What exactly is digital art?
Any search on Google will encompass a broad swath of what people think digital art is because it is a term that applies to many forms of media. I’m going to try to break this down into a few concepts that will be useful to you when thinking of the term digital art.
The Broader Term
Digital art is a term that applies to any art created using digital technology to create a piece of art. This can be something as small as scanning in a drawing and using Microsoft Paint to fill in areas with color to as broad as rendering Computer Generated Graphics for a movie or game. The vital part defining digital art is this: something has been created or altered in a non-trivial fashion that is considered a work of art.
In today’s age, digital art is a much more accepted form of creating your masterpieces, but there are still a few people that will argue that it isn’t art unless it’s built using traditional methods. Despite these opinions, digital art is becoming a strong movement among artists. More and more traditional artists are dipping their toes into the digital art world. Why? We’ll go into that next.
The Benefits of Digital Art vs. Traditional Art
Traditional art, such as oil painting can not only be messy, but it can get expensive. Think about it for a moment. You have to buy your paint, paintbrushes, and canvas just to get started. And those are finite mediums. Eventually, you will run out of paint. Your favorite brush will start to lose bristles. In creating a painting digitally, that mimics an oil painting, you only need a computer, a drawing tablet and the software. As a bonus, some of that software is free.
Even better, and I’m speaking from experience here, is the wonders of the Undo Button. The Undo button, or the power to instantly take a step back in my process and correct a mistake converted me a long time ago into a purely digital artist. And that’s just one benefit of using art software. I won’t even get into being able to push and pull lines to correct anatomy mistakes or using layers and masks to draw within the lines. These are just a few benefits of digital art over traditional art.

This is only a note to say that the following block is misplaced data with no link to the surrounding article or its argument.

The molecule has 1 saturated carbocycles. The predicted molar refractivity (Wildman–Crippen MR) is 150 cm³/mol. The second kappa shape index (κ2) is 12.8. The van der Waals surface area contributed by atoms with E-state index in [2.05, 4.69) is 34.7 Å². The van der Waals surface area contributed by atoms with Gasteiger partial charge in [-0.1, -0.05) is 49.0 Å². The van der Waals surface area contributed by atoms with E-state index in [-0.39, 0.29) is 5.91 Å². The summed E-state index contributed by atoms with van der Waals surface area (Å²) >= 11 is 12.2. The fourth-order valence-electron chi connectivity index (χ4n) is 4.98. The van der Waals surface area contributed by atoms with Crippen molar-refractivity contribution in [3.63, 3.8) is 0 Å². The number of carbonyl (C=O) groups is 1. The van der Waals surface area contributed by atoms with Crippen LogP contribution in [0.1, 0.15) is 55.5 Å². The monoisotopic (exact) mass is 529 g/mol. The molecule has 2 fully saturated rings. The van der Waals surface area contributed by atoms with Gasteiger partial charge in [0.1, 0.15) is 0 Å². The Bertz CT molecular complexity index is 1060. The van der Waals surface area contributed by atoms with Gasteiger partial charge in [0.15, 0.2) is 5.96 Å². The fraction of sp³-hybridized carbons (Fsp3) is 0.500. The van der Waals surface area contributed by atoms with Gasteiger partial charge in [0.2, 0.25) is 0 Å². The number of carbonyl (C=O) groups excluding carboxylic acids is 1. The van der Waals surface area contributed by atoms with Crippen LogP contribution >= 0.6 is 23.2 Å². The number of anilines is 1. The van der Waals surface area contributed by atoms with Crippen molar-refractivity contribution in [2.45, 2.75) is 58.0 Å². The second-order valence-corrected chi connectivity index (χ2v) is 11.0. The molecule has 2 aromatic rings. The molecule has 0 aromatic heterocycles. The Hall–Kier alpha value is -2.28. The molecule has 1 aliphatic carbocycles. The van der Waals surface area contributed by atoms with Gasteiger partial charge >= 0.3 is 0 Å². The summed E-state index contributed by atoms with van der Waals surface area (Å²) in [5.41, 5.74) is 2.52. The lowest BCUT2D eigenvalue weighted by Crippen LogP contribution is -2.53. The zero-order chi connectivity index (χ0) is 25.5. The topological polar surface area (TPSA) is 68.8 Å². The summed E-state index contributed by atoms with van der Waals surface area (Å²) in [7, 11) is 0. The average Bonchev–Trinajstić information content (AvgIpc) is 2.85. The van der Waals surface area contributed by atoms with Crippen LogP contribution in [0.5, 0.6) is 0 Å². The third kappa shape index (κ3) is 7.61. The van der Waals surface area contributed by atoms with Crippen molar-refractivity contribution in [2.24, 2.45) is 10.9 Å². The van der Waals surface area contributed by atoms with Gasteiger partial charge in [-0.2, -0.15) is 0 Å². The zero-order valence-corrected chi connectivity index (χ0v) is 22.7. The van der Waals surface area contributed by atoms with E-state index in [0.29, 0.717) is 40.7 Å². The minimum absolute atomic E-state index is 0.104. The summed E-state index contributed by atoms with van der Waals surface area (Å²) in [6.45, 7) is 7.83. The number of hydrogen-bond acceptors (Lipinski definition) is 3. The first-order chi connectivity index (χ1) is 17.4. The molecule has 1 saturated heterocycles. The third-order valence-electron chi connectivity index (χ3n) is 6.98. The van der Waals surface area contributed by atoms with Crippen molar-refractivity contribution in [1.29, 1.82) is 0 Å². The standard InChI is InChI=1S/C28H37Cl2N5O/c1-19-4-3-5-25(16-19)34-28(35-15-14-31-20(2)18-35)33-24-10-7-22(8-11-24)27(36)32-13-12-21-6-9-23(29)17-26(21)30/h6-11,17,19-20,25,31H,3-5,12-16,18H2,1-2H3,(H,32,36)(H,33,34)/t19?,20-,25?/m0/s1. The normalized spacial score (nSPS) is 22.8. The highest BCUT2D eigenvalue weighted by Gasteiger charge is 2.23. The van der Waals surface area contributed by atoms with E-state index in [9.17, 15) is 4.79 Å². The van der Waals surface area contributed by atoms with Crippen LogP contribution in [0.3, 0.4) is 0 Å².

Now that you’ve got a basic understanding of what digital art is and why it’s incredible let’s get into some types of digital art.
2D vs. 3D Digital Art
In a lot of the art communities that I’ve joined, one of the things they ask of you is to define yourself as a 2D Artist or a 3D artist. Why? The software tends to be somewhat different between creating 3D sculptures to a 2D painting. Some disciplines go between both, such as creating a 3D model and painting over it to bring it to life with 2D painting techniques. Be that as it may, you may find yourself needing to identify your art. Is it 2D or 3D?
2D Art Types
2D art is an art piece created on a flat surface. This only goes into the two dimensions of height and depth. An excellent example of this is painting (or drawing, they’re interchangeable phrases in the digital art world). But wait, isn’t all digital art considered 2D as you’re viewing it on a flat surface (for the majority) such as a computer screen or a tv?
3D Art Types
3D art, sometimes referred to as digital sculpting, is the practice of creating a work of art using a program that can be viewed as a still object or explored from all angles. Think of 3D artwork that you might be familiar with. Haven’t come up with something? What about that favorite video game? Can you move around an object in that video game to see it from all sides? What about a popular movie such as The Hobbit? Smaug looks like the actors can climb onto his back because he is a piece of 3D digital art.
Alright, we’ve got a broad sense of what type of artist you might define yourself as – let’s get a little more granular because, at some point, someone is going to ask you: what type of digital artist are you?
Types of Digital Artists